One in every five American servicemen during the war owned this picture of Betty Grable. It was, as LIFE magazine acknowledged, one of the photos that changed the world–not least because among the rowdy servicemen who owned the picture was one Hugh Hefner, who would later cite the pin-up as his inspiration behind Playboy.
Johnson Sworn In
Taken on Air Force One just hours after JFK’s assassination by Kennedy’s official white house photographer, Cecil W. Stoughton, the photo clearly showed the absence of JFK in the intimate quarters of the Air Force One. Although LBJ is the focus of the ceremony, grief-stricken Jackie seems to be more the focus of the picture. Jackie Kennedy joined the ceremony last-minute and still had her husband’s blood stains on her skirt. Stoughton adjusted the frame to cut the stains out. The photo was released to the public very quickly to reassure the public that Johnson was in control of the situation, while the actual assassination photos weren’t out for a few days.
7:25 p.m. May 6th 1937. Lakehurst, N.J. It was a routine assignment. Assembled as part of a massive PR campaign by the Hindenburg’s parent company in Germany, twenty-two still and newsreel photographers were on hand for the landing of 803-feet dirigible Hindenburg, the largest aircraft ever built. However, this publicity backfired when the airship burst into flames and exploded.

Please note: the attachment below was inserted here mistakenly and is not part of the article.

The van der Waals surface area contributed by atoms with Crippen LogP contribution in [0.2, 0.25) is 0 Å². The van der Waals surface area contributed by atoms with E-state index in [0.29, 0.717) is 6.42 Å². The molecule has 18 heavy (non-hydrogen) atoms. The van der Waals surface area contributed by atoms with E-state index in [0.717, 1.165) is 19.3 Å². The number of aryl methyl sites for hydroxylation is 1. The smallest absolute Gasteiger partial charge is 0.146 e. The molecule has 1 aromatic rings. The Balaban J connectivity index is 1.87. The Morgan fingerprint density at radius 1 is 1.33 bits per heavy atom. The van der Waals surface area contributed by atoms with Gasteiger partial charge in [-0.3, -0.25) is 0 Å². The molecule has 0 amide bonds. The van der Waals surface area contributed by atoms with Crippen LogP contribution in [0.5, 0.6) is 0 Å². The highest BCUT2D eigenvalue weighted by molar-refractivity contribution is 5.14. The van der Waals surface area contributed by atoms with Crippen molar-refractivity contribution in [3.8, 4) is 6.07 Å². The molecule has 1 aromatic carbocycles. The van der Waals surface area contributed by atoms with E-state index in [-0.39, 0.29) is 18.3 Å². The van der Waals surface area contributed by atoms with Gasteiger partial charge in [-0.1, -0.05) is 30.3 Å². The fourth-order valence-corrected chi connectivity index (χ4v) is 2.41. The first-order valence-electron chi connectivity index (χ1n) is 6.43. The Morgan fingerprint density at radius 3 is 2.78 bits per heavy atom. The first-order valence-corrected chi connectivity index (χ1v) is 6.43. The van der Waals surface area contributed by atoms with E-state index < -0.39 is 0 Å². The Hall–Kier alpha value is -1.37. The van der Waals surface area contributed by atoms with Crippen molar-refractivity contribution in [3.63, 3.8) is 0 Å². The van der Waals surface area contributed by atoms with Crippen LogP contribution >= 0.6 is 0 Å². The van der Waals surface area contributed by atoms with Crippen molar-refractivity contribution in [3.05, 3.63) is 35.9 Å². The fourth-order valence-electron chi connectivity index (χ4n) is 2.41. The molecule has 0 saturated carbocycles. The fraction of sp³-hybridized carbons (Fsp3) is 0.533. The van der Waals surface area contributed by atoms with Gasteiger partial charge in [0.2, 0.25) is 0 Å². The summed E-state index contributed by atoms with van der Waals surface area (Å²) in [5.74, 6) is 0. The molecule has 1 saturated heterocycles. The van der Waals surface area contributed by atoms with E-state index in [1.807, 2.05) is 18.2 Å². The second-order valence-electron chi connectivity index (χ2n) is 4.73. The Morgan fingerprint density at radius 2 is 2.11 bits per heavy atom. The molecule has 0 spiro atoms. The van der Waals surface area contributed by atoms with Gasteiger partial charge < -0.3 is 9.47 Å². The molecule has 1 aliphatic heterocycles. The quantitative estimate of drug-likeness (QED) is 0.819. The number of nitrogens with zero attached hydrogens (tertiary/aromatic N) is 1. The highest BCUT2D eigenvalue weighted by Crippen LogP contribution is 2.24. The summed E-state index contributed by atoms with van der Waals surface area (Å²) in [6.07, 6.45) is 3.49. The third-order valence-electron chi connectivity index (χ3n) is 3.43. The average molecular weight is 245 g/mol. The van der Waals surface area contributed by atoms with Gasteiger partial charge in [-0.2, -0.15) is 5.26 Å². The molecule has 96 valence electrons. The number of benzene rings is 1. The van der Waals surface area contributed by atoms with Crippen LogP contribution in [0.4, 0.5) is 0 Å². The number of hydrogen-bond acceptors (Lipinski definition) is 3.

The event was widely reported by film, photographic, and radio media. It was one of the biggest disasters covered by the nascent non-print media. Herbert Morrison’s recorded, on-the-scene, eyewitness radio report (Oh, the Humanity!) became a media catchphrase. However, his recording was not broadcast until the next day. Parts of his report were later dubbed onto the newsreel footage, giving a false impression to many modern viewers that the words and film were recorded together. The print media was not lacking either: the New York Times dedicated 3-pages (below) which included Sam Shere’s above photo. LIFE magazine dedicated a 4-page tribute.
Although many similar photos were taken of the disaster, Sam Shere’s photo became known as “the most famous news photograph ever taken,” a description used by Beaumont Newhall in his The History of Photography. The book, one of the most significant photohistory books, has since become a classic photohistory textbook. Ironically, Shere was reluctant to take the assignment, which was to get shots of the celebrities leaving the airship. Shere recalled: “I had come to think of myself as a “hard news’ photographer, and sort of resented the assignment.” After waiting for over three hours in drizzling rain, Shere saw the explosion; he didn’t have time to put his camera to his eye–he shot the iconic image from the hip.
As with subsequent mass media events of the increasingly tech-savvy century, the Hindenburg disaster was culturally alluded to several times, the most obviously by the English rock band, Led Zeppelin. The group’s eponymous first album has a picture of the Hindenburg disaster on the front cover.